Help for Dysgraphia

Help for Dysgraphia

Legible writing is important for academic success, yet more and more we are finding students struggling to perform this crucial skill.  Many suffer with dysgraphia, which is frustrating because these kids are bright and verbal, but putting words or letters on paper seems like it is impossible. Tears often accompany attempts, and parents are left frustrated and confused.

It doesn’t have to be this way!  Following are some tips to help your child or student lay the groundwork for strengthening fine motor skills.

  1. Set up a target, such as a milk carton that is filled with water, and have your child aim at it with a squirt gun.

2. Give your child a spray bottle or a squirt gun. Place a ping pong ball in the middle of a table, preferably outdoors. Your child is to have an opponent (you, a sibling, or a friend).  Draw a line down the middle of the table or mark it with masking tape.  Each opponent stands at one side of the table with his/her squirt gun or spray bottle.  When you say “go” both opponents spray the ping pong ball, trying to move it across the other end of the table.  The winner is the one who gets it across the table first.  Play with the goal of trying not to get wet.

3. Get a bag of sand from a hardware store or gardening supply store. Fill a plastic pail with the sand and get it thoroughly wet.  Give your child a scoop, such as a large measuring spoon or cup. Have your child scoop the wet sand out of the pail and place it on a tarp or plastic sheet.  When your child has scooped all of the sand out, he/she can make a sand castle.  When the sand castle is finished, have your child scoop the sand back into the pail.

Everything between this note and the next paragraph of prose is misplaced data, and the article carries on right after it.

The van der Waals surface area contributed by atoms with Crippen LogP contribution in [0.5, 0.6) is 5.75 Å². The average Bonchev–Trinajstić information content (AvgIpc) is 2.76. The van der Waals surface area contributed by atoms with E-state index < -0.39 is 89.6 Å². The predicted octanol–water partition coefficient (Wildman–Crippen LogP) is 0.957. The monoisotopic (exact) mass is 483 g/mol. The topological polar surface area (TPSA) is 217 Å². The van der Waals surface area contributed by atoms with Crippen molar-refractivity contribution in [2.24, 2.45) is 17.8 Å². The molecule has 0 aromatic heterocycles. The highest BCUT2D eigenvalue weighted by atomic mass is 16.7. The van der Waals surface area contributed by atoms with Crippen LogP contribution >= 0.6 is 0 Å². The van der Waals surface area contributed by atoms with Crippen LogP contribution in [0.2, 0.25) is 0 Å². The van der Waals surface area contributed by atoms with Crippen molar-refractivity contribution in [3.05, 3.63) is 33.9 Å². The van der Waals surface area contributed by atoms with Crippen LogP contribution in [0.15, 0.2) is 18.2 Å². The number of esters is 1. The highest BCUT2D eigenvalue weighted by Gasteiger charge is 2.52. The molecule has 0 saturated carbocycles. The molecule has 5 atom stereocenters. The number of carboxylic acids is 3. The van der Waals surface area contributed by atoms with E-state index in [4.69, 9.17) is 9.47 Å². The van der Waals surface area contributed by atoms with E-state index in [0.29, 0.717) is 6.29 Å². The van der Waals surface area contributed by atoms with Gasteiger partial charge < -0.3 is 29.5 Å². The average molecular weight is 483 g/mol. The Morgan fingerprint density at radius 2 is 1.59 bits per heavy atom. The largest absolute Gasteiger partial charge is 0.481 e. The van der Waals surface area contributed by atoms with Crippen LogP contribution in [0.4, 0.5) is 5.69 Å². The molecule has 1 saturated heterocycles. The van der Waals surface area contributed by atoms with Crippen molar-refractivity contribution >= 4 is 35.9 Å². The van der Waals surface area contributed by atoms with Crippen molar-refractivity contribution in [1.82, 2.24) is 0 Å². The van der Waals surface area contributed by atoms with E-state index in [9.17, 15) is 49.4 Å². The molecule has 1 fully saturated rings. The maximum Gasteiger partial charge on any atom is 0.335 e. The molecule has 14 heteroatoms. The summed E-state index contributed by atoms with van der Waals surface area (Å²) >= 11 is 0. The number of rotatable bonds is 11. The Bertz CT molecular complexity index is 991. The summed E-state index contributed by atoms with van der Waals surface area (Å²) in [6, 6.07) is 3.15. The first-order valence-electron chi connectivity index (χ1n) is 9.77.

4. Buy some kitchen sponges and a plastic pail. Fill the pail with water.  Place the sponges in the pail of water until they are soaked thoroughly.  Have your child take a sponge out of the pail and squeeze all of the water out of it.  Your child should then grab another sponge and repeat the process.  Have your child use his/her dominant hand first, then have him/her repeat the process with his/her other hand.

5. Get an empty plastic ketchup and mustard bottle and fill with water. Have two children or you and your child go outside and squeeze the bottles full of water at each other until the water is gone.  Try to do this without laughing!

6. Purchase some marbles and a large scoop. Have the student hold the scoop in one hand and step-by-step scoop the marbles into a container.  When finished, scoop them back in the original container.

7. Squeeze clothespins. This strengthens the muscles necessary for writing.

These are all fun activities to do that the student enjoys that helps with dysgraphia.  Stay tuned for more exercises next week!

Happy writing,

Lisa

 

Leave a Comment

Your email address will not be published. Required fields are marked *